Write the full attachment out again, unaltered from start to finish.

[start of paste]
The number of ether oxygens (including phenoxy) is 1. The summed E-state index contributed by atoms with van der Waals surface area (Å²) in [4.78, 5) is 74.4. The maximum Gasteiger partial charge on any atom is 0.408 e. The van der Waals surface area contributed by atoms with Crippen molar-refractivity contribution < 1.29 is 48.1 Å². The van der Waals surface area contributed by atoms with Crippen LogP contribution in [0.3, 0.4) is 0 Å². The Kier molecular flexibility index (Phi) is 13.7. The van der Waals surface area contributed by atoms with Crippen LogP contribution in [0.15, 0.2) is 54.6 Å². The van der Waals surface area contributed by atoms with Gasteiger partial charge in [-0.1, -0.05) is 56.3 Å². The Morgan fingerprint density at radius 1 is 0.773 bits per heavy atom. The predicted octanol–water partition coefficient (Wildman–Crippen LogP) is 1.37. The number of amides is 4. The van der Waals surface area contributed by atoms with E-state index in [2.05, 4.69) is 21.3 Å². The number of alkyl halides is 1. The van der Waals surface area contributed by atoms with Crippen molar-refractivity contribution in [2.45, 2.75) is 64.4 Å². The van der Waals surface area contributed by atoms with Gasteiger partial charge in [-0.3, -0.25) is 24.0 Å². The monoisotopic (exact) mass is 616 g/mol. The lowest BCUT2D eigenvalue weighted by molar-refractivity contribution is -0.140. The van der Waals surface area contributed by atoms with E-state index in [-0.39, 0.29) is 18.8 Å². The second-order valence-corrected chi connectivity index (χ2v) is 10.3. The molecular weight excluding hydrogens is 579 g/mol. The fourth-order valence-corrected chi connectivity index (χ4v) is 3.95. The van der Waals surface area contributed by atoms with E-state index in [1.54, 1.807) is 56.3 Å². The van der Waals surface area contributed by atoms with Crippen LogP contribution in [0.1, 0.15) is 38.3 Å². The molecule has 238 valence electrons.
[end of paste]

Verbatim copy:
The number of ether oxygens (including phenoxy) is 1. The summed E-state index contributed by atoms with van der Waals surface area (Å²) in [4.78, 5) is 74.4. The maximum Gasteiger partial charge on any atom is 0.408 e. The van der Waals surface area contributed by atoms with Crippen molar-refractivity contribution < 1.29 is 48.1 Å². The van der Waals surface area contributed by atoms with Crippen LogP contribution in [0.3, 0.4) is 0 Å². The Kier molecular flexibility index (Phi) is 13.7. The van der Waals surface area contributed by atoms with Crippen LogP contribution in [0.15, 0.2) is 54.6 Å². The van der Waals surface area contributed by atoms with Gasteiger partial charge in [-0.1, -0.05) is 56.3 Å². The Morgan fingerprint density at radius 1 is 0.773 bits per heavy atom. The predicted octanol–water partition coefficient (Wildman–Crippen LogP) is 1.37. The number of amides is 4. The van der Waals surface area contributed by atoms with E-state index in [2.05, 4.69) is 21.3 Å². The number of alkyl halides is 1. The van der Waals surface area contributed by atoms with Crippen molar-refractivity contribution in [2.45, 2.75) is 64.4 Å². The van der Waals surface area contributed by atoms with Gasteiger partial charge in [-0.3, -0.25) is 24.0 Å². The monoisotopic (exact) mass is 616 g/mol. The lowest BCUT2D eigenvalue weighted by molar-refractivity contribution is -0.140. The van der Waals surface area contributed by atoms with E-state index in [-0.39, 0.29) is 18.8 Å². The second-order valence-corrected chi connectivity index (χ2v) is 10.3. The molecular weight excluding hydrogens is 579 g/mol. The fourth-order valence-corrected chi connectivity index (χ4v) is 3.95. The van der Waals surface area contributed by atoms with E-state index in [1.54, 1.807) is 56.3 Å². The van der Waals surface area contributed by atoms with Crippen LogP contribution in [0.1, 0.15) is 38.3 Å². The molecule has 238 valence electrons.